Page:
Note: The explanation could be feasible, if not familiar with the
area, once in the wrong lane there, it very difficult to get out.
Not familiar with the Phx retailer.
Boss: Driver took wrong turn into Juárez with load of ammo
by Alejandro Martínez-Cabrera \ El Paso Times
Posted: 04/19/2012 12:00:00 AM MDT
Reporter: Alejandro Martinez-Cabrera
The U.S. truck driver detained by Mexican authorities Tuesday with
268,000 rounds of ammunition was transporting a legal cargo to
Phoenix but mistakenly exited to Juárez, the man's employer said on
Dennis Mekenye, owner of Demco Transportation Inc. in Arlington,
Texas, said Bogan Jabin Akeem, 27, left Dallas on Monday with a
trailer with nine pallets containing the ammunition.
The cargo was being taken from Tennessee to an ammunition retailer in
Phoenix called United Nations Ammo Co. as part of a legitimate
transaction, Mekenye said.
Akeem made a stop in El Paso and, before driving the last stretch
toward Phoenix, he accidentally took a wrong turn toward the
international Bridge of the Americas, his boss said.
"It was a mistake for him to take a wrong turn and find himself in
Mexican soil," Mekenye said. "He missed the exit, and he went south.
He asked one cop there, 'I missed my exit, how can I turn around?' "
Mekenye said Akeem could not turn the vehicle around at the bridge
and had to continue into Mexico.
Coming back, Mexican authorities told him they had to inspect his
Mekenye said he didn't know whether Akeem declared he was
transporting ammunition or whether Mexican authorities discovered the
cargo upon inspection.
"It was a legitimate movement from Tennessee to Phoenix," said
Mekenye, who also said that his company does not ship to Mexico and
that he has never been investigated for shipping contraband.
The owner of United Nations Ammo in Phoenix, who identified himself
only as "Howie," said he was expecting Akeem to arrive Tuesday night
to offload the cargo Wednesday morning.
"All the media was calling it cartel ammo, but we paid for that ammo,
it's really our property. In no way whatsoever was that ammunition
ever supposed to go to Mexico," he said. "We ordered this ammunition,
and it's ammunition meant to be sold in the United States of America
for legal hobbyists, legal shooters and legal enthusiasts."
The cargo had a value of $100,000, he said.
"It's a tremendous shipment we paid for," he said. "We're hoping they
will release the man and our property so it can be delivered to us."
Howie declined to comment on how large the order of ammunition rounds
was compared with previous ones.
Federal officials did not respond to calls seeking comment on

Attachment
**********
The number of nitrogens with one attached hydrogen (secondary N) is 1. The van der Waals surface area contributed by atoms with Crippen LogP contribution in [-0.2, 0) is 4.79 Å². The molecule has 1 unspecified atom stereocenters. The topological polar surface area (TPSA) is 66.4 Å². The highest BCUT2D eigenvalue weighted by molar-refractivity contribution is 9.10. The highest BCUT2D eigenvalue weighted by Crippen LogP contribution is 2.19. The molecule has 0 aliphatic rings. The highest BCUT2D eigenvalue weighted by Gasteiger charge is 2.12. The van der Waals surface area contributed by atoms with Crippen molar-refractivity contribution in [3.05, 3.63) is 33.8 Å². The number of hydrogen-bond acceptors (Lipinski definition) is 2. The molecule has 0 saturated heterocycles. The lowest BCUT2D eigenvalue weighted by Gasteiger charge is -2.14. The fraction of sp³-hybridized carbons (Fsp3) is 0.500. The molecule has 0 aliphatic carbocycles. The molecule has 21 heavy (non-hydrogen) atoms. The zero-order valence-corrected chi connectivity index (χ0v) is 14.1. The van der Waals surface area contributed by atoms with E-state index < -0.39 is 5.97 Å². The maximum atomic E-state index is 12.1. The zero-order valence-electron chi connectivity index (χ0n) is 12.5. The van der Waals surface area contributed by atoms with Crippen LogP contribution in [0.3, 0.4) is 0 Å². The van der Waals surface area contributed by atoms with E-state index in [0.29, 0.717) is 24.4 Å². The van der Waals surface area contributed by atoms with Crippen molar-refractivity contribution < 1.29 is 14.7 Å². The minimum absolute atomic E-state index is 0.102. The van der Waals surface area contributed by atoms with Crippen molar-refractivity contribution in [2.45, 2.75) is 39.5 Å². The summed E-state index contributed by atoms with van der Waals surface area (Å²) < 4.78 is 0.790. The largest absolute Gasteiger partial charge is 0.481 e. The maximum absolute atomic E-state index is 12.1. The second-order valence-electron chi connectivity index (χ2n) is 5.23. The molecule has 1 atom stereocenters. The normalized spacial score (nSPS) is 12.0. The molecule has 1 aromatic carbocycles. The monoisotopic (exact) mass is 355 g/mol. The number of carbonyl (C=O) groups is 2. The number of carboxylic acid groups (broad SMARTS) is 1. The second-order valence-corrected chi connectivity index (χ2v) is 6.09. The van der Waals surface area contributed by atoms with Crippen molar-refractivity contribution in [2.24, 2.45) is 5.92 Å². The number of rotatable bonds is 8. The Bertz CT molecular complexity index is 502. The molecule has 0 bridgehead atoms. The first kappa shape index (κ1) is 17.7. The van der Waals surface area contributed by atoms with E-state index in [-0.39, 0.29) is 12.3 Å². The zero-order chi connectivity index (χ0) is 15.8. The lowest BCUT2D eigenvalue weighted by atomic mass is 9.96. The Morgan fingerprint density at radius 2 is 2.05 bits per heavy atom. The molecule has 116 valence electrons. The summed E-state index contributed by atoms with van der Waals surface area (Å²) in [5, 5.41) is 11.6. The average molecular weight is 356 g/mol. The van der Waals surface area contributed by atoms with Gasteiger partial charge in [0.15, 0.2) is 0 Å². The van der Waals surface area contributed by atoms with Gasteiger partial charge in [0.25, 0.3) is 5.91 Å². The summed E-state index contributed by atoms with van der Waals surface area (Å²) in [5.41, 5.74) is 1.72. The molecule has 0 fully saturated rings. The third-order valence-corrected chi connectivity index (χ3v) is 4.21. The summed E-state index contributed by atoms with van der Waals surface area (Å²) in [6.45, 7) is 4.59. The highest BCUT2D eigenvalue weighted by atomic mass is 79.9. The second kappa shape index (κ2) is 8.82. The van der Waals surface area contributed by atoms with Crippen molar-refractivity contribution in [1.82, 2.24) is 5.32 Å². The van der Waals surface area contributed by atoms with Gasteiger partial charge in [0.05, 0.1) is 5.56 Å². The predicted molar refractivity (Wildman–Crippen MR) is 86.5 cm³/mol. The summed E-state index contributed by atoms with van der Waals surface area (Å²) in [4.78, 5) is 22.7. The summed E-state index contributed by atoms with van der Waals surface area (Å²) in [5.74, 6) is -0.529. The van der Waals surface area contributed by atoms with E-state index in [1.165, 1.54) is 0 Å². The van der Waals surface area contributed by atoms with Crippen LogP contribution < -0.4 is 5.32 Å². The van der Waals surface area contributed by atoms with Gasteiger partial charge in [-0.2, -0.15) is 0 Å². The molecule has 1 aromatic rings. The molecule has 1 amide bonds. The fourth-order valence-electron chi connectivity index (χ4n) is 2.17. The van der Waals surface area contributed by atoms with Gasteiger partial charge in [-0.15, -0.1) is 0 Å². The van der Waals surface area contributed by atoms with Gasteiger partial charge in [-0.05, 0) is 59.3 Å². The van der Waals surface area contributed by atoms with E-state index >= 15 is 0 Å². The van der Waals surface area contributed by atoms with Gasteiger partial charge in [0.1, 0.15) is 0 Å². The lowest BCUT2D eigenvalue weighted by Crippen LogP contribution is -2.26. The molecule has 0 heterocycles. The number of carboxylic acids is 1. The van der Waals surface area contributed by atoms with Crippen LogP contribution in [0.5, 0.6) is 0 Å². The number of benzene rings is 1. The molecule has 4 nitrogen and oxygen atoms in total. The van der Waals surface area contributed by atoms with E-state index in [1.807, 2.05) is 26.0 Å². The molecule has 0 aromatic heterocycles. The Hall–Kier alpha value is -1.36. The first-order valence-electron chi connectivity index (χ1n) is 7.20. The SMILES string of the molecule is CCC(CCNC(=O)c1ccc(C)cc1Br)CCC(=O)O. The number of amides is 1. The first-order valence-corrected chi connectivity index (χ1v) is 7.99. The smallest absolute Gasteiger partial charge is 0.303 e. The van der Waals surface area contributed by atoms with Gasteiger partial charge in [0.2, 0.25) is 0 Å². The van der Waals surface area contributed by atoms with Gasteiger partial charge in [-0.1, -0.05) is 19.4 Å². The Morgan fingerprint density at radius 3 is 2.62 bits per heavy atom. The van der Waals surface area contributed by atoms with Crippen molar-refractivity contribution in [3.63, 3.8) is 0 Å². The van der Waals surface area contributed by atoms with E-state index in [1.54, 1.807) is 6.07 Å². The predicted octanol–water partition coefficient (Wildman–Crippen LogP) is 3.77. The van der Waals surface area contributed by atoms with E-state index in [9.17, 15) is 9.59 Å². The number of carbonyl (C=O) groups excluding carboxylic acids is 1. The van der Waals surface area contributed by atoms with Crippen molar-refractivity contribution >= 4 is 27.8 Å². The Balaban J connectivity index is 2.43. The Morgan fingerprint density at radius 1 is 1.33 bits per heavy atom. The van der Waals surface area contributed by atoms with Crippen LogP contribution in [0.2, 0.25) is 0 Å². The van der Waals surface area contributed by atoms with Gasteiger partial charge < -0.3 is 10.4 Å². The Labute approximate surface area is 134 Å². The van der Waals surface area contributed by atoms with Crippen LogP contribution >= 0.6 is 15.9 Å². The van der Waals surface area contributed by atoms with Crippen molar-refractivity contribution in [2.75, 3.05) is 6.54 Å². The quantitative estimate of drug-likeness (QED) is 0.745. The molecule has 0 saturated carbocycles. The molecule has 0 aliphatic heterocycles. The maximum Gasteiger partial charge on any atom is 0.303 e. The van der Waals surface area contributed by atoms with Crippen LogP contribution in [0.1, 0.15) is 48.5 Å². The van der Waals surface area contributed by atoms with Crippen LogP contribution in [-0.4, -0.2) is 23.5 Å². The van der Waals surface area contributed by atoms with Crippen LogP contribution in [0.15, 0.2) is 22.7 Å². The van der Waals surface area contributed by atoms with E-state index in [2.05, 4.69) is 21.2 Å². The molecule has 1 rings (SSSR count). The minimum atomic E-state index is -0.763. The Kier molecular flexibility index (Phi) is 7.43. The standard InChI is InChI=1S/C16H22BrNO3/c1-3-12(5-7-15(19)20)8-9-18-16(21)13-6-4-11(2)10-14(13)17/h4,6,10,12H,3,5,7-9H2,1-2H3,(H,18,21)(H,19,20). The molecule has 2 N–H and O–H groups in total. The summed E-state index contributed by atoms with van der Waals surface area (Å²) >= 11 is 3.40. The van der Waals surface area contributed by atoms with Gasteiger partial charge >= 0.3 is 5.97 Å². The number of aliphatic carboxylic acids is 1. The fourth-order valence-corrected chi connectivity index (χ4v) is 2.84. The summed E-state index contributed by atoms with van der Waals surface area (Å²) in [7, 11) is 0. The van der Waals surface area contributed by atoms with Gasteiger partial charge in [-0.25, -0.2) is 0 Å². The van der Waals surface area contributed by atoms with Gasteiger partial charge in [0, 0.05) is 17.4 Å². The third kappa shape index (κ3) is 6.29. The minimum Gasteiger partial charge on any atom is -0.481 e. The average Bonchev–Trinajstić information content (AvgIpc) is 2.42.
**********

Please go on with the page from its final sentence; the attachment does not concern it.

Mekenye's version of the events.
Akeem was arrested Tuesday evening by Mexican federal authorities and
will remain in custody until a court determines whether a criminal
case will go forward. Mexican authorities have 48 hours to decide
whether they will continue with an investigation.
José Angel Torres Valadez, spokesman in the Northern region for
Mexico's General Attorney's Office, or PGR, said he could not share
any details until the 48-hour period has passed but said it is
possible that Akeem will be taken to Mexico City to continue the
Akeem was driving a tractor-trailer with Texas plates and the logo
"McKinney Trailer Rentals." A spokesman with McKinney confirmed that
Mekenye's company has been a McKinney client for several years.
The bullets were being transported inside metal boxes. Sources said
the ammunition is of the type used for AK-47 and AR-15 rifles. The
rifles are often used by members of Mexican criminal organizations.
The bullets are legal to buy in the United States, but the ammunition
is banned in Mexico, which considers those types of rifles and
bullets only for military use. The seizure was one of the largest
made by Mexican authorities in Juárez since a vicious drug-cartel war
that has killed more than 9,500 people erupted four years ago.
Mekenye said he has been in touch with the U.S. Consulate in Juárez,
the U.S. Bureau of Alcohol, Tobacco, Firearms and Explosives, and the
Department of Homeland Security.
Olga Bashbush, spokeswoman for the U.S. Consulate in Juárez,
confirmed that Akeem was a U.S. citizen and said consular officials
met with him Tuesday. Representatives of the Bureau of Alcohol,
Tobacco, Firearms and Explosives did not return calls seeking comment.
Mekenye said that Akeem had been his employee for more than two
years. A criminal background check showed Akeem did not appear to
have any previous convictions or run-ins with the law.
U.S. authorities have increased enforcement to try to stop the so-
called Iron River, or flow of weapons, into Mexico.
Last week, a U.S. Border Patrol agent from El Paso and his girlfriend
were arrested by U.S. federal agents on gun-smuggling related
charges. They are accused of lying on federal forms to buy firearms
and ammo intended for Mexico.
In Juárez, local police operations have resulted in the seizure of
168 weapons so far this year.
Alejandro Martínez-Cabrera may be reached at
firstname.lastname@example.org; 546-6129. Follow him on Twitter